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Russia is hoarding gold at an alarming pace

Thursday, October 6, 2016 5:23
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Get used to seeing the following symbol, because soon — sooner than you might think — it’s going to change your life.

This is the new symbol for the Russian ruble, which is the national currency of Russia. Just as the U.S. uses the dollar sign ($), the U.K uses the pound sign (£) and the European Union uses the euro symbol (€), Russia is about to export its symbol across the world.

Allow me to give you some background. Russia takes its money seriously. Just the other day, Jim Rickards wrote that “Russia is poised for a major comeback in its economy. Russian bonds and stocks and the Russian currency, the ruble, will all benefit.” Jim believes that there’s a “strong turnaround” coming within Russia, and that this turnaround will benefit the ruble.

Russians have a deep, abiding cultural affection for their ruble. This affection dates back many centuries, to the time of Kievan Rus, cradle of the Russian nation. Within recent history, Russia issued 10-ruble gold coins, nicknamed “chervontsy.” Pictured below is an example from my personal collection:

Russian 10-ruble gold piece.

Even in Soviet Communist days, monetary authorities issued a 10-ruble gold piece, albeit without the imagery of Tsar Nicolas II. Many influential Russian people — Communist or not — simply expected to see gold and its symbols in the national currency, no matter what the political coloration of their government:

After the breakup of the USSR in 1991, Russia fell into monetary turmoil. Inflation went wild, leading to immense suffering across that vast country. It’s a long story, but Russia has worked for two decades to dig itself out of its status as a monetary backwater. One key element of recovery is to build up the ruble.

Today, the Bank of Russia, that nation’s central bank, makes no bones about its mission. When it comes to monetary policy, the Russian bank’s web site declares:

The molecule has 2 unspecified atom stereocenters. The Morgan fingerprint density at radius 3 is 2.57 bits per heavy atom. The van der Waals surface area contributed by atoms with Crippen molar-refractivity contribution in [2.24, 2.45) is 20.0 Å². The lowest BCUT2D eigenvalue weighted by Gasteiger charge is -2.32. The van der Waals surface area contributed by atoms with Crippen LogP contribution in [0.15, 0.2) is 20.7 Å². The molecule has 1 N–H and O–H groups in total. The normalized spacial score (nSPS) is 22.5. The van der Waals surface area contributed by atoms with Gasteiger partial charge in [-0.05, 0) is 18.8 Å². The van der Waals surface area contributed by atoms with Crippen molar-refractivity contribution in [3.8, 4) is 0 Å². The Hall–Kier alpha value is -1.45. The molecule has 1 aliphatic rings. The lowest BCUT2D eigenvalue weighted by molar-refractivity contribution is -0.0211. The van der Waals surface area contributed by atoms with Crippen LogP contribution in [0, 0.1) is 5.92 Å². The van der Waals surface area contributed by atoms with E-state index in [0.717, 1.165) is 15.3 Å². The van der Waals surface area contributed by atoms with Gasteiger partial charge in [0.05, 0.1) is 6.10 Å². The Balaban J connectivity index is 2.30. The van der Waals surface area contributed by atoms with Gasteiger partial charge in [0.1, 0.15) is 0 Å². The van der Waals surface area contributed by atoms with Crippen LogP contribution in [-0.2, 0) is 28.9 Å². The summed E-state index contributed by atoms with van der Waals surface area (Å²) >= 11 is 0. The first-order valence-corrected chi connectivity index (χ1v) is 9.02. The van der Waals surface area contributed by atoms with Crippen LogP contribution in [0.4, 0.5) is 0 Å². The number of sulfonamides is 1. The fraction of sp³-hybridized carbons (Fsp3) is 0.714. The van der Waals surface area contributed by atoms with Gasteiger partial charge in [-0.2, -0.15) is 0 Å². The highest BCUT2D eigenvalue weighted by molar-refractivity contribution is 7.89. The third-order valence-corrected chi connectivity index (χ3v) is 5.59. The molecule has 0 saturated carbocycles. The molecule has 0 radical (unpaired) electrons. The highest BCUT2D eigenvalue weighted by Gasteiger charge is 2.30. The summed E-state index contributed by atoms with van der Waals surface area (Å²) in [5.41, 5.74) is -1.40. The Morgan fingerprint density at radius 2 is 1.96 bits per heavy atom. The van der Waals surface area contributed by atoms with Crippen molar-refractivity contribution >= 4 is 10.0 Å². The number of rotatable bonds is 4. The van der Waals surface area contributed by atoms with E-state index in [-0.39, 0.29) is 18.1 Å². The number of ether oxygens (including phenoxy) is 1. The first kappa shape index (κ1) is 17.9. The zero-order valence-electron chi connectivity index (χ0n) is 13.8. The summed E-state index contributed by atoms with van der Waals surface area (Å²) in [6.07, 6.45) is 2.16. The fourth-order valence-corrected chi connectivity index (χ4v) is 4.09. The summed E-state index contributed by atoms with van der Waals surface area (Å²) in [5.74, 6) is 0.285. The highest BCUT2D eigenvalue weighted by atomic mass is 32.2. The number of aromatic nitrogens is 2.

Monetary policy constitutes an integral part of the state policy and is aimed at enhancing well-being of Russian citizens. The Bank of Russia implements monetary policy in the framework of inflation-targeting regime, and sees price stability, albeit sustainably low inflation, as its priority. Given structural peculiarities of the Russian economy, the target is to reduce inflation to 4% by 2017 and maintain it within that range in the medium run.
There’s nothing wishy-washy here. There are no confused messages. All day, every day, the value of Russia’s currency is “an integral part of the state policy.” It means that the ruble is as much a part of Russia’s tool kit of governance as Russia’s army, navy or air force, up to and including those nuclear missiles that were discussed in the 60 Minutessegment.

Just as Russia has built up its military arsenal in recent years, Russia has also built up its gold reserves. Below is a chart showing Russian gold reserves between 1994 and last year, 2015:

Note the steady increase in gold reserves since 2006. The year-on-year change has been constantly positive and shows a significant upward trend. This chart demonstrates clear state policy to add significant amounts of precious metals to the overall base of state monetary assets. Most of the gold mined in Russia stays in Russia. Russia’s government is converting state rubles into state gold assets.

And Russia has dramatically increased its gold holdings over the past year.

In July of this year, the central bank of Russia added 200,000 ounces of gold to its reserves. The one-month uptick in Russian gold reserves — 200,000 ounces — is approximately equal to the entire annual output of Barrick Gold’s Turquoise Ridge gold mine in Nevada.

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